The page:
Is Amazon about to make it easier to get your fix for alternate-history dystopias, superheroes, and maybe even the next binge-worthy sci-fi hit? There’s good reason to believe the retail giant is counting on it — in a big way.
Ad Age reports that the online retail giant is preparing to launch a new, “freemium” tier for its Amazon Prime streaming service — one that will be free to everyone with an internet connection… and a tolerance for good old-fashioned commercial interruptions.
That’s right, if you’re not a Prime member but you’ve been wanting to get in on Philip K. Dick’s vision of what a post-war America might’ve looked like if the Nazis had actually won, The Man in the High Castle, Orphan Black, and a slew of Amazon-exclusive sci-fi content may soon be just a payment-free sign-up away.
Just today, the company committed to an all-new, multi-season Lord of the Rings series, which is huge news in its own right. And Electric Dreams, a 10-installment anthology based on another Philip K. Dick sci-fi novel, will release next year with a boatload of star power (Anna Paquin, Terrence Howard, Steve Buscemi, Greg Kinnear, and Bryan Cranston, to name a few). And, lest we forget: a live-action reboot of The Tick just came online this year.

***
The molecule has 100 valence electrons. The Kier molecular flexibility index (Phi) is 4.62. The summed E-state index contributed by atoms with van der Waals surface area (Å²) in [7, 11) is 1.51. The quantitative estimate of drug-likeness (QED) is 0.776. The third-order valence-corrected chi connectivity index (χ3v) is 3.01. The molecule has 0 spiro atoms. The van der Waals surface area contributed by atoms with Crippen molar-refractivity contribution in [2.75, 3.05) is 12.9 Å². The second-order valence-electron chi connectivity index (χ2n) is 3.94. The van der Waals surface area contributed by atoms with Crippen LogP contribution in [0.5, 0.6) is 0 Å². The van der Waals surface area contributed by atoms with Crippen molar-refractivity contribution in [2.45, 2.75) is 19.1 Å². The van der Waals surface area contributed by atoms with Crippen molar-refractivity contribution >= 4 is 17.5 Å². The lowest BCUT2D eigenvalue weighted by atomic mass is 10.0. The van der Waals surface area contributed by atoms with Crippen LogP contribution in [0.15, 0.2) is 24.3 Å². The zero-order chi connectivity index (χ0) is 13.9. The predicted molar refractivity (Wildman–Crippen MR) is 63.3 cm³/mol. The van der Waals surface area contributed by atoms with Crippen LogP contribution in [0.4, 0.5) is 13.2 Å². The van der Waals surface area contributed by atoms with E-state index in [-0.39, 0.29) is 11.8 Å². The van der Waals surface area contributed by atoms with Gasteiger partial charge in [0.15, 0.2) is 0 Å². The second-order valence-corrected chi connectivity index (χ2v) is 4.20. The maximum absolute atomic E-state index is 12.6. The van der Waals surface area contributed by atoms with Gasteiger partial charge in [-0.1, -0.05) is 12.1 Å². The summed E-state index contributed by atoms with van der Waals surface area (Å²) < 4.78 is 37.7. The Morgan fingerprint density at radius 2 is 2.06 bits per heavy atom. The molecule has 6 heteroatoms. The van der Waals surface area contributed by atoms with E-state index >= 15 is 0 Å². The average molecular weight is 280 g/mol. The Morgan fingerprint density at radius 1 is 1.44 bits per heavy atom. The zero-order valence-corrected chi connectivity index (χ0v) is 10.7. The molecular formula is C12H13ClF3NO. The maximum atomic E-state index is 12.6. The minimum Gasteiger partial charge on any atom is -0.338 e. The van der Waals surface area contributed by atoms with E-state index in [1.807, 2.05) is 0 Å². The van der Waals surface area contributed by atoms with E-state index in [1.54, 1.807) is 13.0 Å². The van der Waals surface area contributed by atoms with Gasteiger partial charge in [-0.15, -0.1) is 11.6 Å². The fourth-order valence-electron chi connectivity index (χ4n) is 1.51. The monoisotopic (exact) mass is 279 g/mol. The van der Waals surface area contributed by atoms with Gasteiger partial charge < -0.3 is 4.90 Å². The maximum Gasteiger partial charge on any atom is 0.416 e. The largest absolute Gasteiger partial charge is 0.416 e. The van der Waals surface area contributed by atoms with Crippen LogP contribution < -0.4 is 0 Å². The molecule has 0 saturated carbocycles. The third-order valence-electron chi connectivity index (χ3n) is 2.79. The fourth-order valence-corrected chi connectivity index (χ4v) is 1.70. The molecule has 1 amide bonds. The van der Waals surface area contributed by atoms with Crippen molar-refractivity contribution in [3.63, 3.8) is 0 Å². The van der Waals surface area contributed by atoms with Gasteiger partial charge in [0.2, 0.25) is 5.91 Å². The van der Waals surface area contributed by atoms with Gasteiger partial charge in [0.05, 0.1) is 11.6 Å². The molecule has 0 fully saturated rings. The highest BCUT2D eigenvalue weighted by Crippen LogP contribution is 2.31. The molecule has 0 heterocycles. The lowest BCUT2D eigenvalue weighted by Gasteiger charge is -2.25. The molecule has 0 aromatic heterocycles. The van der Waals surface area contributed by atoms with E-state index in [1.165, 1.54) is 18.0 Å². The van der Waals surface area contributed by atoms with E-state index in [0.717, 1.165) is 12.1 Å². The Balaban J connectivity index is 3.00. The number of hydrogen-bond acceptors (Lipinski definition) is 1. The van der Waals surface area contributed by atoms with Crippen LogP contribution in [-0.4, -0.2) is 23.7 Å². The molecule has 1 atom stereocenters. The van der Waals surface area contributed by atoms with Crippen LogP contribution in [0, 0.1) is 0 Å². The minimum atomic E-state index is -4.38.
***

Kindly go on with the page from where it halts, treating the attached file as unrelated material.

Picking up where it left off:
Amazon’s acknowledged nothing official yet, but today’s report points to a new, free streaming option that’s paid for by advertisers instead of subscribers. The new tier would apparently offer all of Amazon’s Prime video content for free to non-Prime members willing to sit through the commercials.
The play for more audience share comes at a time when Amazon — along with just about everyone else in the streaming world — is going all in on the broadening appeal of fantasy, sci-fi, and niche programming. In addition to High Castle and exclusive rights to beloved classics like Doctor Who, Amazon has ambitious plans for new content.
The supposed new tier would stand alongside — and not replace — the Prime service, which Amazon could begin teasing as a premium upgrade to fans it manages to hook with the free package.
Does that sound appealing? Would you rather pay to skip through commercials — or would you happily sit through them to get at all the free stuff Amazon may soon be tossing our way?